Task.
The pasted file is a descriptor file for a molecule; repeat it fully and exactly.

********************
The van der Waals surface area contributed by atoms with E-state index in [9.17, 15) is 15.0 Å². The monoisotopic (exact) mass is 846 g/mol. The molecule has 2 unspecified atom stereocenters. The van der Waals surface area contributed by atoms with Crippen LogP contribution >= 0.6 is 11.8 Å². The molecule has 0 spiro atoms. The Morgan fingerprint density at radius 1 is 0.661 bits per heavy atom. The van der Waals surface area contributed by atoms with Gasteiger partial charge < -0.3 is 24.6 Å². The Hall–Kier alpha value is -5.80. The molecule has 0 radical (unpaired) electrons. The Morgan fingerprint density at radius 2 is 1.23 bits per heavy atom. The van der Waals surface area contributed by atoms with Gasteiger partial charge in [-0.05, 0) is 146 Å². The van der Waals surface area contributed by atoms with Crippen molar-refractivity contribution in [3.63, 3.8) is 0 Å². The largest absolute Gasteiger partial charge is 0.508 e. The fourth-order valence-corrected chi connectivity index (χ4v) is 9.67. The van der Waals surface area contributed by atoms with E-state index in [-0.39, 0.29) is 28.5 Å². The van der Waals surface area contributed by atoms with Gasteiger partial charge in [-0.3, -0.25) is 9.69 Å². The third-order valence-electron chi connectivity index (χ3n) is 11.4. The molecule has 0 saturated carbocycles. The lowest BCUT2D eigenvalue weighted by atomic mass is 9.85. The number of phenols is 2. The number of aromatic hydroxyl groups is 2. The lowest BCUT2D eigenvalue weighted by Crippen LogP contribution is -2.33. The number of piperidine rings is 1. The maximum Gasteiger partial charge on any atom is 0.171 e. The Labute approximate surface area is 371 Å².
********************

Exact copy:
The van der Waals surface area contributed by atoms with E-state index in [9.17, 15) is 15.0 Å². The monoisotopic (exact) mass is 846 g/mol. The molecule has 2 unspecified atom stereocenters. The van der Waals surface area contributed by atoms with Crippen LogP contribution >= 0.6 is 11.8 Å². The molecule has 0 spiro atoms. The Morgan fingerprint density at radius 1 is 0.661 bits per heavy atom. The van der Waals surface area contributed by atoms with Gasteiger partial charge < -0.3 is 24.6 Å². The Hall–Kier alpha value is -5.80. The molecule has 0 radical (unpaired) electrons. The Morgan fingerprint density at radius 2 is 1.23 bits per heavy atom. The van der Waals surface area contributed by atoms with Gasteiger partial charge in [-0.05, 0) is 146 Å². The van der Waals surface area contributed by atoms with Crippen molar-refractivity contribution in [3.63, 3.8) is 0 Å². The largest absolute Gasteiger partial charge is 0.508 e. The fourth-order valence-corrected chi connectivity index (χ4v) is 9.67. The van der Waals surface area contributed by atoms with E-state index in [-0.39, 0.29) is 28.5 Å². The van der Waals surface area contributed by atoms with Gasteiger partial charge in [-0.3, -0.25) is 9.69 Å². The third-order valence-electron chi connectivity index (χ3n) is 11.4. The molecule has 0 saturated carbocycles. The lowest BCUT2D eigenvalue weighted by atomic mass is 9.85. The number of phenols is 2. The number of aromatic hydroxyl groups is 2. The lowest BCUT2D eigenvalue weighted by Crippen LogP contribution is -2.33. The number of piperidine rings is 1. The maximum Gasteiger partial charge on any atom is 0.171 e. The Labute approximate surface area is 371 Å².